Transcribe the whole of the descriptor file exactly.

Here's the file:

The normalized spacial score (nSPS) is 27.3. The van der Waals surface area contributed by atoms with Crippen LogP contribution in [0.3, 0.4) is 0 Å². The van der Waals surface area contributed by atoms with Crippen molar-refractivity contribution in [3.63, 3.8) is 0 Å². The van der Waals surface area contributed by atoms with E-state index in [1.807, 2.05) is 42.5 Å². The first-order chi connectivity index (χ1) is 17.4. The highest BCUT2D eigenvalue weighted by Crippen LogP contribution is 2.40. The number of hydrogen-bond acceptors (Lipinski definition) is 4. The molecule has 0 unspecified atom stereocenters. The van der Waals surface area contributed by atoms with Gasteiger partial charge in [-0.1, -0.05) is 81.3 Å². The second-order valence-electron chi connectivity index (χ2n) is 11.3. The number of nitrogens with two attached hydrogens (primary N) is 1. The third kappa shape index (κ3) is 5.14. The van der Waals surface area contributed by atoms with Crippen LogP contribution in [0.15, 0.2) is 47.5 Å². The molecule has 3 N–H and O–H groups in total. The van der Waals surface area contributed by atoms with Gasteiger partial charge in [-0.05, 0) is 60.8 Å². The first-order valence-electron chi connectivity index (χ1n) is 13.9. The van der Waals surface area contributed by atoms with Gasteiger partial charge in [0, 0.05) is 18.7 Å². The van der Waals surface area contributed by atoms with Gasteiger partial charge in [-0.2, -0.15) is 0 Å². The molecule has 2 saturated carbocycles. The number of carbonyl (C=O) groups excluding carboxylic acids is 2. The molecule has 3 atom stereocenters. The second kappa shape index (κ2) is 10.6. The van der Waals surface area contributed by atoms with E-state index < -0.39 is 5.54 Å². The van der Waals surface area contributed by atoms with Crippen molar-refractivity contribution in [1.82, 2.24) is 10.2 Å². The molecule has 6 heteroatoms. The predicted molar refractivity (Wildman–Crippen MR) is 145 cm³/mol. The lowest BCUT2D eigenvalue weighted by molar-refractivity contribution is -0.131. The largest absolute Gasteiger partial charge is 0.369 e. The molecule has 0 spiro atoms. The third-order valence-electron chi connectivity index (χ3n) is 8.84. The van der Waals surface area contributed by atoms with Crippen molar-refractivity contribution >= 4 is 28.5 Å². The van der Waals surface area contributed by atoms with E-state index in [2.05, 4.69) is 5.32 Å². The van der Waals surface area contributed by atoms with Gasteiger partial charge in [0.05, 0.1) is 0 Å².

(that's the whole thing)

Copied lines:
The normalized spacial score (nSPS) is 27.3. The van der Waals surface area contributed by atoms with Crippen LogP contribution in [0.3, 0.4) is 0 Å². The van der Waals surface area contributed by atoms with Crippen molar-refractivity contribution in [3.63, 3.8) is 0 Å². The van der Waals surface area contributed by atoms with E-state index in [1.807, 2.05) is 42.5 Å². The first-order chi connectivity index (χ1) is 17.4. The highest BCUT2D eigenvalue weighted by Crippen LogP contribution is 2.40. The number of hydrogen-bond acceptors (Lipinski definition) is 4. The molecule has 0 unspecified atom stereocenters. The van der Waals surface area contributed by atoms with Gasteiger partial charge in [-0.1, -0.05) is 81.3 Å². The second-order valence-electron chi connectivity index (χ2n) is 11.3. The number of nitrogens with two attached hydrogens (primary N) is 1. The third kappa shape index (κ3) is 5.14. The van der Waals surface area contributed by atoms with Crippen LogP contribution in [0.15, 0.2) is 47.5 Å². The molecule has 3 N–H and O–H groups in total. The van der Waals surface area contributed by atoms with Gasteiger partial charge in [-0.05, 0) is 60.8 Å². The first-order valence-electron chi connectivity index (χ1n) is 13.9. The van der Waals surface area contributed by atoms with Gasteiger partial charge in [0, 0.05) is 18.7 Å². The van der Waals surface area contributed by atoms with Gasteiger partial charge in [-0.2, -0.15) is 0 Å². The molecule has 2 saturated carbocycles. The number of carbonyl (C=O) groups excluding carboxylic acids is 2. The molecule has 3 atom stereocenters. The second kappa shape index (κ2) is 10.6. The van der Waals surface area contributed by atoms with E-state index < -0.39 is 5.54 Å². The van der Waals surface area contributed by atoms with Crippen molar-refractivity contribution in [1.82, 2.24) is 10.2 Å². The molecule has 6 heteroatoms. The predicted molar refractivity (Wildman–Crippen MR) is 145 cm³/mol. The lowest BCUT2D eigenvalue weighted by molar-refractivity contribution is -0.131. The largest absolute Gasteiger partial charge is 0.369 e. The molecule has 0 spiro atoms. The third-order valence-electron chi connectivity index (χ3n) is 8.84. The van der Waals surface area contributed by atoms with Crippen molar-refractivity contribution >= 4 is 28.5 Å². The van der Waals surface area contributed by atoms with E-state index in [2.05, 4.69) is 5.32 Å². The van der Waals surface area contributed by atoms with Gasteiger partial charge in [0.05, 0.1) is 0 Å².